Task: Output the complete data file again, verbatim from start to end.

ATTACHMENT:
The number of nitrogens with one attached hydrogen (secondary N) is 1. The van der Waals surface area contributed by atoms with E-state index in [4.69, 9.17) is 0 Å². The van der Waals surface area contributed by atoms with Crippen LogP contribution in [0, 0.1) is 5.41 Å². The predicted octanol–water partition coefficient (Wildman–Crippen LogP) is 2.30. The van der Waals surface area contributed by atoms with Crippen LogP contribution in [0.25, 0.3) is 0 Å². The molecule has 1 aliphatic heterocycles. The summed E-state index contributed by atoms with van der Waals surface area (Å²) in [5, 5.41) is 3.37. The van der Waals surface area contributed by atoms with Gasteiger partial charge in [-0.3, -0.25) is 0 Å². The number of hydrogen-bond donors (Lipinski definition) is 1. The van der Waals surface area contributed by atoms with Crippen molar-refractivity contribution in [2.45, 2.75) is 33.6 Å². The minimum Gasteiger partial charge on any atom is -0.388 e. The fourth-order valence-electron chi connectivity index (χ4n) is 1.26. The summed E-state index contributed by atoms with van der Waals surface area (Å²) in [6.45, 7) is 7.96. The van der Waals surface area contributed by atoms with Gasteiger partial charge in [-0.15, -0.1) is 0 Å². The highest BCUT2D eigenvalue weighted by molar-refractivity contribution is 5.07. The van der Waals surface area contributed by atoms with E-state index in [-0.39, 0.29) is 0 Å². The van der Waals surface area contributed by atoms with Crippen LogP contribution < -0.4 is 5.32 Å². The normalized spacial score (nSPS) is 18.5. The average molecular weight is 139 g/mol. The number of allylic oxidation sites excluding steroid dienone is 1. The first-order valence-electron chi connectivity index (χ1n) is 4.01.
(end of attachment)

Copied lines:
The number of nitrogens with one attached hydrogen (secondary N) is 1. The van der Waals surface area contributed by atoms with E-state index in [4.69, 9.17) is 0 Å². The van der Waals surface area contributed by atoms with Crippen LogP contribution in [0, 0.1) is 5.41 Å². The predicted octanol–water partition coefficient (Wildman–Crippen LogP) is 2.30. The van der Waals surface area contributed by atoms with Crippen LogP contribution in [0.25, 0.3) is 0 Å². The molecule has 1 aliphatic heterocycles. The summed E-state index contributed by atoms with van der Waals surface area (Å²) in [5, 5.41) is 3.37. The van der Waals surface area contributed by atoms with Gasteiger partial charge in [-0.3, -0.25) is 0 Å². The number of hydrogen-bond donors (Lipinski definition) is 1. The van der Waals surface area contributed by atoms with Crippen molar-refractivity contribution in [2.45, 2.75) is 33.6 Å². The minimum Gasteiger partial charge on any atom is -0.388 e. The fourth-order valence-electron chi connectivity index (χ4n) is 1.26. The summed E-state index contributed by atoms with van der Waals surface area (Å²) in [6.45, 7) is 7.96. The van der Waals surface area contributed by atoms with Gasteiger partial charge in [-0.15, -0.1) is 0 Å². The highest BCUT2D eigenvalue weighted by molar-refractivity contribution is 5.07. The van der Waals surface area contributed by atoms with E-state index in [-0.39, 0.29) is 0 Å². The van der Waals surface area contributed by atoms with Crippen LogP contribution < -0.4 is 5.32 Å². The normalized spacial score (nSPS) is 18.5. The average molecular weight is 139 g/mol. The number of allylic oxidation sites excluding steroid dienone is 1. The first-order valence-electron chi connectivity index (χ1n) is 4.01.